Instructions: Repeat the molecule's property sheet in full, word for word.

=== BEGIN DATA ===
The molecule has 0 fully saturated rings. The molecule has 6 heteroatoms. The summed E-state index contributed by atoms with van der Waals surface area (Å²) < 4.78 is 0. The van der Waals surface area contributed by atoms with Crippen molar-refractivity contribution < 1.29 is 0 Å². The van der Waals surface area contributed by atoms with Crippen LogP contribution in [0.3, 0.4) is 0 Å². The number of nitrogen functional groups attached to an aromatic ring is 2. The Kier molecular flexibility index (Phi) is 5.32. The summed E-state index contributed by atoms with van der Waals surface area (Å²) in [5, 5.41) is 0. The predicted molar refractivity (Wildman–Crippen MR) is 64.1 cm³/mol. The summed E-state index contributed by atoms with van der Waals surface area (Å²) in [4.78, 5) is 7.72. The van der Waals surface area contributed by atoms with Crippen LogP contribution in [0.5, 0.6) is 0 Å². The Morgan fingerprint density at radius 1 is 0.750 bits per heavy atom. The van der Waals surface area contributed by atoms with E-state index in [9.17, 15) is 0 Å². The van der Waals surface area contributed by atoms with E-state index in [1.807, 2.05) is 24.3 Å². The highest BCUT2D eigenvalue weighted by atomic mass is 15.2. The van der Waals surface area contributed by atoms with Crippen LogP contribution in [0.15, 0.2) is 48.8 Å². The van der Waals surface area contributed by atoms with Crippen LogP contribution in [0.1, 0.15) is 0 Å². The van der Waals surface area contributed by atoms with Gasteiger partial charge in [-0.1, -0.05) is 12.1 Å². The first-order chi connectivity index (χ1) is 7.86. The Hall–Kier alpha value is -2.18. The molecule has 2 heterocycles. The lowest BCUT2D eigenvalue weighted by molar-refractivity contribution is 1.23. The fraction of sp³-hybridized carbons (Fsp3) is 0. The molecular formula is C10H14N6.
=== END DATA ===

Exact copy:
The molecule has 0 fully saturated rings. The molecule has 6 heteroatoms. The summed E-state index contributed by atoms with van der Waals surface area (Å²) < 4.78 is 0. The van der Waals surface area contributed by atoms with Crippen molar-refractivity contribution < 1.29 is 0 Å². The van der Waals surface area contributed by atoms with Crippen LogP contribution in [0.3, 0.4) is 0 Å². The number of nitrogen functional groups attached to an aromatic ring is 2. The Kier molecular flexibility index (Phi) is 5.32. The summed E-state index contributed by atoms with van der Waals surface area (Å²) in [5, 5.41) is 0. The predicted molar refractivity (Wildman–Crippen MR) is 64.1 cm³/mol. The summed E-state index contributed by atoms with van der Waals surface area (Å²) in [4.78, 5) is 7.72. The van der Waals surface area contributed by atoms with Crippen LogP contribution in [0.5, 0.6) is 0 Å². The Morgan fingerprint density at radius 1 is 0.750 bits per heavy atom. The van der Waals surface area contributed by atoms with E-state index in [9.17, 15) is 0 Å². The van der Waals surface area contributed by atoms with E-state index in [1.807, 2.05) is 24.3 Å². The highest BCUT2D eigenvalue weighted by atomic mass is 15.2. The van der Waals surface area contributed by atoms with Crippen LogP contribution in [0.15, 0.2) is 48.8 Å². The van der Waals surface area contributed by atoms with Crippen LogP contribution in [0.1, 0.15) is 0 Å². The van der Waals surface area contributed by atoms with Gasteiger partial charge in [-0.1, -0.05) is 12.1 Å². The first-order chi connectivity index (χ1) is 7.86. The Hall–Kier alpha value is -2.18. The molecule has 2 heterocycles. The lowest BCUT2D eigenvalue weighted by molar-refractivity contribution is 1.23. The fraction of sp³-hybridized carbons (Fsp3) is 0. The molecular formula is C10H14N6.